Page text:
What can you do, when a court of law refuses to recognize that you are, in fact, alive? That’s what happened to Romanian man Constantin Reliu earlier this year. Alive, but dead on paper. Does it happen in the United States? Absolutely. What’s more, it happens more often than you might think.

 Constantin Reliu’s Story

Image via screen capture

In 1992, Romanian citizen Constantin Reliu went to Turkey to seek work. He found it, and worked as a chef for several years. But long distance relationships are never easy. Returning to Romania on a visit in 1995, Reliu discovered his wife had cheated on him. So he went back to Turkey.

And then, in 2016, his wife filed the paperwork to have him declared dead in absentia.

If that wasn’t enough, Reliu also apparently let his visa lapse. Turkish authorities found him, and deported him for having expired papers. But when he returned to Romania, he found that he was, for all intents and purposes, legally dead. To make matters worse, he filed an appeal to overturn his death certificate. But the courts rejected the appeal, because he had filed it too late. The decision, they said, was final.

It didn’t matter that Reliu was standing right there in front of the court officials. He was legally dead, and, they told him, he was going to stay that way.

It might sound like the setup for a Hollywood comedy. But Reliu isn’t laughing. He can’t work, and he has no income. His wife now lives in Italy. And, because Turkey deported him, he can’t go back there, either.

“I am a living ghost,” Reliu told Metro UK. “I am officially dead, although I’m alive. I have no income and because I am listed as dead, I can’t do anything.” He added, “I am not sure whether I am divorced or not. I am not sure whether she is married to someone else or not. Nobody will tell me.”

Not Unheard Of

Image CC BY-SA 3.0 by Nick Youngson, via the Blue Diamond Gallery.

Reliu isn’t the only person to find himself in this position.

In 2016, American Barbara Murphy was having dinner with her husband at a restaurant in Utah. She went to pay the bill, but the bank that had issued the card declined the purchase. Her husband paid the bill. Later, Murphy’s granddaughter called the bank to see what was wrong.

The bank representative told her that Murphy had been dead for two years. Not only that, but the bank had flagged her credit card purchases as fraud, and had frozen her accounts. And to make matters worse, Social Security went after Murphy for two years of payments (about $20,000) that it says it shouldn’t have paid, because Murphy was on their list of deceased Americans.

How Does This Happen?

Image CC 2.0 by Tom Ventura, via Wikimedia Commons.

It all seems to come down to paperwork. In Reliu’s case, his wife filed paperwork based on mistaken information. Reliu was unable to set the record straight because rules about paperwork filing prevented him from doing so.

In the case of Barbara Murphy, someone had erroneously added her name to the Death Master File (DMF). The DMF is a Social Security Agency database of deceased Americans. The listing consists of a name, social security number, date of birth and date of death. It contains approximately 88 million records.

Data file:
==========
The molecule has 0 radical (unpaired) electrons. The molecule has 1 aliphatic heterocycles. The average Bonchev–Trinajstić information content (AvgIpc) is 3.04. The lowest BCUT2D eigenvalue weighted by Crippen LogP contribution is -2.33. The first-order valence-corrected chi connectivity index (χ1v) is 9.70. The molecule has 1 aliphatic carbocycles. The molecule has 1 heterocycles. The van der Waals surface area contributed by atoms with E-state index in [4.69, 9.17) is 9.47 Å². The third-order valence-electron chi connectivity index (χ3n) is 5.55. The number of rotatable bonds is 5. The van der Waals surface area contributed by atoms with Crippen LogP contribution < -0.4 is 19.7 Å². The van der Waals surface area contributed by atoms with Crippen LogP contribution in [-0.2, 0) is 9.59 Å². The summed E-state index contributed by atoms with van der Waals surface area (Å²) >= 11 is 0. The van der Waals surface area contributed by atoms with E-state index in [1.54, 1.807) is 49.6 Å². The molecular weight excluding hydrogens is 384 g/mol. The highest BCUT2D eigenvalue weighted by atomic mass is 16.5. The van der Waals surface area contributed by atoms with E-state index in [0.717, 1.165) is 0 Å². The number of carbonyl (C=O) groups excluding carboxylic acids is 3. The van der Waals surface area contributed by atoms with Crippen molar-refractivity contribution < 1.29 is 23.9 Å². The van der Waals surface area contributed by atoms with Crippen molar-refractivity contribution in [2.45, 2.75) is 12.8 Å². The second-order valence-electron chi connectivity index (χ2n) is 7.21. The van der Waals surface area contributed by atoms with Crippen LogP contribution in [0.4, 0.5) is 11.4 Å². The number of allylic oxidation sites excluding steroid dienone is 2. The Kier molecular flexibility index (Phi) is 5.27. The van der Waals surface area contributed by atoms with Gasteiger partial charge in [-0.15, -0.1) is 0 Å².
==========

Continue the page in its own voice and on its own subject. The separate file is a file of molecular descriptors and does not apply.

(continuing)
One Detroit man found himself on the list when someone else died, who had a social security number that was the same as his, except for one digit. The funeral director entered this man’s social security number instead. As a result, the man stopped receiving his Social Security checks. In addition, Medicare canceled his coverage. This was probably the worst, as he was suffering from a pinched nerve and herniated disk at the time, and was unable to access medical care.

How Often Does It Happen?

The Office of the Inspector General estimates that around 1,000 people are wrongly added to the Death Master File each month. These errors can occur when states send mistaken information to the Social Security Administration. In addition, data entry errors can result in people ending up on the list by mistake.

The problem comes when the Social Security Agency shares that information with other Federal agencies. As a result, people can lose their government benefits, Medicare and Medicaid, and so on. In addition, banks and credit card companies use the DMF for fraud detection. So people who find themselves wrongly on the list, can find their assets frozen and their cards disabled.

What You Can Do if it Happens To You

According to the Social Security Administration, these errors are rare. What’s more, the SSA predicts that the new updates of its Electronic Death Registration system will make them even rarer. And, in both of the above cases, the Social Security Administration was quick to fix the error, once they knew about it.

However, it could still happen to you. And if it does, it will likely cause some disruption. Here are a few things you can do.

Never give up trying to correct the error. Government offices can be understaffed and overworked. Never stop working to make sure they address your problem.

Document everything. Take notes for all the calls you make, and record the names of the people you speak to. Keep all of your documents in the same place, and keep them safe.

You should also designate a beneficiary with your insurance company, Medicare, Social Security, and other benefit-paying agencies. That way, if you do mistakenly appear on the DMF, the Social Security Administration would notify your beneficiary right away.


Mistakes happen. And some mistakes can cost you time, money, and frustration. Keep track of your personal information, and keep your records safe. The life you save may be your own. At least on paper.

Featured Image is in the Public Domain, by the United States Centers for Disease Control and Prevention, via Wikimedia Commons.

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